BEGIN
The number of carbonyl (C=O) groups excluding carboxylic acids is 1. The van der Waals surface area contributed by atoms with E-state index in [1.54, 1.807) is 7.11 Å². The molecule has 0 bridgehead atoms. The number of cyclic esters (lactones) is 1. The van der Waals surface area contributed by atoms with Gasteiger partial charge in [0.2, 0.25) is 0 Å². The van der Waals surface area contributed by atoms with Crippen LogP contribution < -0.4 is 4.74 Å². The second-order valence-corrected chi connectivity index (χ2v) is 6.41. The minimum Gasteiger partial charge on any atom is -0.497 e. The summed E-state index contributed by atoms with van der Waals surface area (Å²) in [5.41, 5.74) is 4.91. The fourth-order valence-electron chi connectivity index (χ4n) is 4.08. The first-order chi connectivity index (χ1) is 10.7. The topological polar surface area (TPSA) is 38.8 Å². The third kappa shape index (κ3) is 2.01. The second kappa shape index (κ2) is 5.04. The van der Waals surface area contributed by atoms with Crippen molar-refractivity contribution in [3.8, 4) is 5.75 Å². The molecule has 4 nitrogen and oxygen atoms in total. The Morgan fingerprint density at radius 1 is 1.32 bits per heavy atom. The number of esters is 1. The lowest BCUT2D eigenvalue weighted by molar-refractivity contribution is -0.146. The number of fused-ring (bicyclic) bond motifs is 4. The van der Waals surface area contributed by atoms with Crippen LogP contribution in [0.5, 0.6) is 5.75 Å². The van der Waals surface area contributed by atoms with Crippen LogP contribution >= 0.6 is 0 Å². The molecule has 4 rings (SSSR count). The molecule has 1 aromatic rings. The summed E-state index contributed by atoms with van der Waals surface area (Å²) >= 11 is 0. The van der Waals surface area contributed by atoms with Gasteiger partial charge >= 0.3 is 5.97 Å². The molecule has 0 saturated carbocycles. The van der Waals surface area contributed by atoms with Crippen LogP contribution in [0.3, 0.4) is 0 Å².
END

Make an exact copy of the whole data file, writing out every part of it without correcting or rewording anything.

The number of carbonyl (C=O) groups excluding carboxylic acids is 1. The van der Waals surface area contributed by atoms with E-state index in [1.54, 1.807) is 7.11 Å². The molecule has 0 bridgehead atoms. The number of cyclic esters (lactones) is 1. The van der Waals surface area contributed by atoms with Gasteiger partial charge in [0.2, 0.25) is 0 Å². The van der Waals surface area contributed by atoms with Crippen LogP contribution < -0.4 is 4.74 Å². The second-order valence-corrected chi connectivity index (χ2v) is 6.41. The minimum Gasteiger partial charge on any atom is -0.497 e. The summed E-state index contributed by atoms with van der Waals surface area (Å²) in [5.41, 5.74) is 4.91. The fourth-order valence-electron chi connectivity index (χ4n) is 4.08. The first-order chi connectivity index (χ1) is 10.7. The topological polar surface area (TPSA) is 38.8 Å². The third kappa shape index (κ3) is 2.01. The second kappa shape index (κ2) is 5.04. The van der Waals surface area contributed by atoms with Crippen molar-refractivity contribution in [3.8, 4) is 5.75 Å². The molecule has 4 nitrogen and oxygen atoms in total. The Morgan fingerprint density at radius 1 is 1.32 bits per heavy atom. The number of esters is 1. The lowest BCUT2D eigenvalue weighted by molar-refractivity contribution is -0.146. The number of fused-ring (bicyclic) bond motifs is 4. The van der Waals surface area contributed by atoms with Crippen LogP contribution in [0.5, 0.6) is 5.75 Å². The van der Waals surface area contributed by atoms with Crippen LogP contribution >= 0.6 is 0 Å². The molecule has 4 rings (SSSR count). The molecule has 1 aromatic rings. The summed E-state index contributed by atoms with van der Waals surface area (Å²) >= 11 is 0. The van der Waals surface area contributed by atoms with Gasteiger partial charge >= 0.3 is 5.97 Å². The molecule has 0 saturated carbocycles. The van der Waals surface area contributed by atoms with Crippen LogP contribution in [0.3, 0.4) is 0 Å².